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Consumer Technology Association and National Cable & Telecommunications Association: Voluntary Agreement for Ongoing Improvement to the Energy Efficiency of Set-Top Boxes

What appears to be a common household device that touches homes everywhere can, if managed properly, yield amazing results. Excellent example of collaborative agreement among a variety of manufacturers, service providers, government, and consumer stakeholders resulting in substantial reductions in environmental and energy footprints.

In 2012, the pay-TV industry initiated the Set-Top Box Voluntary Agreement to increase the energy efficiency of set-top boxes by up to 45%. The Consumer Technology Association worked in concert with the National Cable and Telecommunications Association and other partners to establish ambitious commitments. The agreement’s 15 signatories included all of America’s major service providers, industry organizations, and STB manufacturers, including Cisco, EchoStar Technologies and ARRIS.

The Set-Top Box Voluntary Agreement set rigorous standards such as requiring that at least 90% of all new boxes purchased and deployed after 2013 meet EPA Energy Star 3.0 efficiency levels, and for “light sleep” functionality to be downloaded to more than 10 million devices already in use. In addition, independent audits and field verification tests are performed annually to provide transparency, public accountability, and objective updates on the agreement’s progress.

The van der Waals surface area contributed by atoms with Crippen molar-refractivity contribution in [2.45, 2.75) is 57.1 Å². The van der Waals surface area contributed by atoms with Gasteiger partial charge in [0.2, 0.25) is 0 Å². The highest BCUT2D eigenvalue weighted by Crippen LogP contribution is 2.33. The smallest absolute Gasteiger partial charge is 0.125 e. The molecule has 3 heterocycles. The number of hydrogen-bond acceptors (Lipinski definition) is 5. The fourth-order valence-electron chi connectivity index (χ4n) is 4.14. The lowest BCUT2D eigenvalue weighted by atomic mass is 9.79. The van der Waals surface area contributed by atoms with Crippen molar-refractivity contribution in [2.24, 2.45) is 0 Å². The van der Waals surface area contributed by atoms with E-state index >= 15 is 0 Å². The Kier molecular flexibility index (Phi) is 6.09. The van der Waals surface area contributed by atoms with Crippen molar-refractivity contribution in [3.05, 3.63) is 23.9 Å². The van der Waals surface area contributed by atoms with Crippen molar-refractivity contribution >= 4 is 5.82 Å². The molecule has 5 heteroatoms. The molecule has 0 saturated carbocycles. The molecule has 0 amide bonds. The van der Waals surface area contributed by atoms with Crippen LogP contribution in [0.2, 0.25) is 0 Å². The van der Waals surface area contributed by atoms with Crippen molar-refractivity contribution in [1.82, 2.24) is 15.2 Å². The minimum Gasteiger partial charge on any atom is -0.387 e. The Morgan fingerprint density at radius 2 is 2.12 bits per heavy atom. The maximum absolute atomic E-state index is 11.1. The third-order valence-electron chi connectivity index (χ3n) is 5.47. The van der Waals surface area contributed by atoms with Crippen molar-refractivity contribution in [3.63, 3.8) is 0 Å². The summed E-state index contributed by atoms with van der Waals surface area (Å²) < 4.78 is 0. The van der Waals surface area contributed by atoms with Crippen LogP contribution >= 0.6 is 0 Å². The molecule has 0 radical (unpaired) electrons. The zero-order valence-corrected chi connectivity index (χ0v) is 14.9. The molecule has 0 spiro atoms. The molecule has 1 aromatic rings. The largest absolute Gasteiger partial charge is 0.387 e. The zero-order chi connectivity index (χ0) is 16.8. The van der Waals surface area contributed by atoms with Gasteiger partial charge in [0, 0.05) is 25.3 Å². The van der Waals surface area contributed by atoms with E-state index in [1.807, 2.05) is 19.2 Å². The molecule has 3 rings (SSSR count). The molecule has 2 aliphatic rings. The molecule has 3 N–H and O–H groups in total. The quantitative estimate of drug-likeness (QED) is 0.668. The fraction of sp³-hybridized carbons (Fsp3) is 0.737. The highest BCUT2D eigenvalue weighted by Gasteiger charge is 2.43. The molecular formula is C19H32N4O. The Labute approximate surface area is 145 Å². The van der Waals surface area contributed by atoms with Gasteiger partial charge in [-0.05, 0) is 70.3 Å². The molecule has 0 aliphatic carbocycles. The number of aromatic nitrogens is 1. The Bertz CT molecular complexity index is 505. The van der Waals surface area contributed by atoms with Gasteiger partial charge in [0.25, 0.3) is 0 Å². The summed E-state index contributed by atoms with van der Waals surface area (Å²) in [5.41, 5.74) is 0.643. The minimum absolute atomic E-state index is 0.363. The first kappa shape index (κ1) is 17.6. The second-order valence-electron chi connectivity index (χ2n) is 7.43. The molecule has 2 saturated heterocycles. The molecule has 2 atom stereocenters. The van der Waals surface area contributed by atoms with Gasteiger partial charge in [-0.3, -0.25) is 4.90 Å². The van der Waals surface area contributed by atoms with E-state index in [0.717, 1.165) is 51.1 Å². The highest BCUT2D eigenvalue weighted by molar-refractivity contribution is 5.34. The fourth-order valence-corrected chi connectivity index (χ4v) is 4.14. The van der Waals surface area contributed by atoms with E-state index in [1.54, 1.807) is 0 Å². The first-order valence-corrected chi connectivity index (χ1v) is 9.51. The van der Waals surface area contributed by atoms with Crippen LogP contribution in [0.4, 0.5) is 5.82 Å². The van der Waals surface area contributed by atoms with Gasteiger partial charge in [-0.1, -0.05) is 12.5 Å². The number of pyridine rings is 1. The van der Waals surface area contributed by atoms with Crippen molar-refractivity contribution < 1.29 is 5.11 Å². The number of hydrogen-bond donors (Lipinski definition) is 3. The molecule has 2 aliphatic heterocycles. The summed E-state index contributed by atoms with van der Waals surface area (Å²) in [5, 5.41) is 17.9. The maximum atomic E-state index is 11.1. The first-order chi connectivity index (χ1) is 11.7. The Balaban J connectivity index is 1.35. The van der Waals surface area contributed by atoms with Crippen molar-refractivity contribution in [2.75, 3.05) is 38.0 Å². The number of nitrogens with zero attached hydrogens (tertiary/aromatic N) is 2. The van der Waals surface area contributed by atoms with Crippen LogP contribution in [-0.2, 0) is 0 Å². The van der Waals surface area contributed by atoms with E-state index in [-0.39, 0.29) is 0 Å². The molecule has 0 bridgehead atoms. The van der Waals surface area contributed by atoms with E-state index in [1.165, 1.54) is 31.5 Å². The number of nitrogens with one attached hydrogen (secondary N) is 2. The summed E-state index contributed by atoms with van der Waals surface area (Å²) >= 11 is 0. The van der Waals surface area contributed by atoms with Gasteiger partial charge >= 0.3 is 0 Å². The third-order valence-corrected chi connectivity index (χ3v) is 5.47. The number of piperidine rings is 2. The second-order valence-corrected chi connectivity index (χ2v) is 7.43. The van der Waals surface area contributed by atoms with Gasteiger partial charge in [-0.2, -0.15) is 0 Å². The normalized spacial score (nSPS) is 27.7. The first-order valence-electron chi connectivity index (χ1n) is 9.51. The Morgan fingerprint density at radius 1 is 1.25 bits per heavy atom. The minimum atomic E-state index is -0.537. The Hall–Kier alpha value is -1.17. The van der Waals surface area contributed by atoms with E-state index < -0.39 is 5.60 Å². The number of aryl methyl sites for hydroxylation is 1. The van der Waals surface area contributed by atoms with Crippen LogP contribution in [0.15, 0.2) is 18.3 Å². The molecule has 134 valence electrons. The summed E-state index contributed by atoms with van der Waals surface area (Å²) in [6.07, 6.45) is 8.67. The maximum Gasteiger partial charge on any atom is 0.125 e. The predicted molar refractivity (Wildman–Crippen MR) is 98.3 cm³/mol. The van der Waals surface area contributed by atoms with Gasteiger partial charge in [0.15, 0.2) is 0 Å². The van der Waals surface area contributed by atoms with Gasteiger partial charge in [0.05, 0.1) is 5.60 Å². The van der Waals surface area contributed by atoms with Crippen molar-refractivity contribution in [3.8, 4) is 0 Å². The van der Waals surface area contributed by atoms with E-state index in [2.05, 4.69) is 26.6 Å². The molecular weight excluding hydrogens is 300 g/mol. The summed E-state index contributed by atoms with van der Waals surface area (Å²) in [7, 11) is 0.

A steering committee was established to coordinate and govern the voluntary agreement. At least once a year the committee meets to evaluate the agreement’s effectiveness, create an annual report, and evaluate current and future developments that may affect energy efficiency. An expanded voluntary agreement was adopted in 2013, adding NGO efficiency advocates including the Natural Resources Defense Council. It encompassed additional energy efficiency commitments and expanded provisions for transparency and accountability.

Through its first two years, the voluntary agreement reduced national annual set-top box energy consumption by 1.4 terawatt-hours (4.4%), saved consumers more than $500 million in energy bills, and avoided nearly three million metric tons of carbon dioxide, according to the Consumer Technology Association and the National Cable & Telecommunications Association.

Overall, 95% of service providers’ set-top box purchases in 2014 met Energy Star Version 3.0 standards, and 62% already met the even more stringent set of Tier 2 energy efficiency levels, which will be the new baseline for the 90% procurement commitment in 2017. The associations that established the voluntary agreement say that, compared to national energy-use projections without the agreement, American consumers saved more than $1 billion in energy bills and avoided six million metric tons of carbon dioxide over two years.


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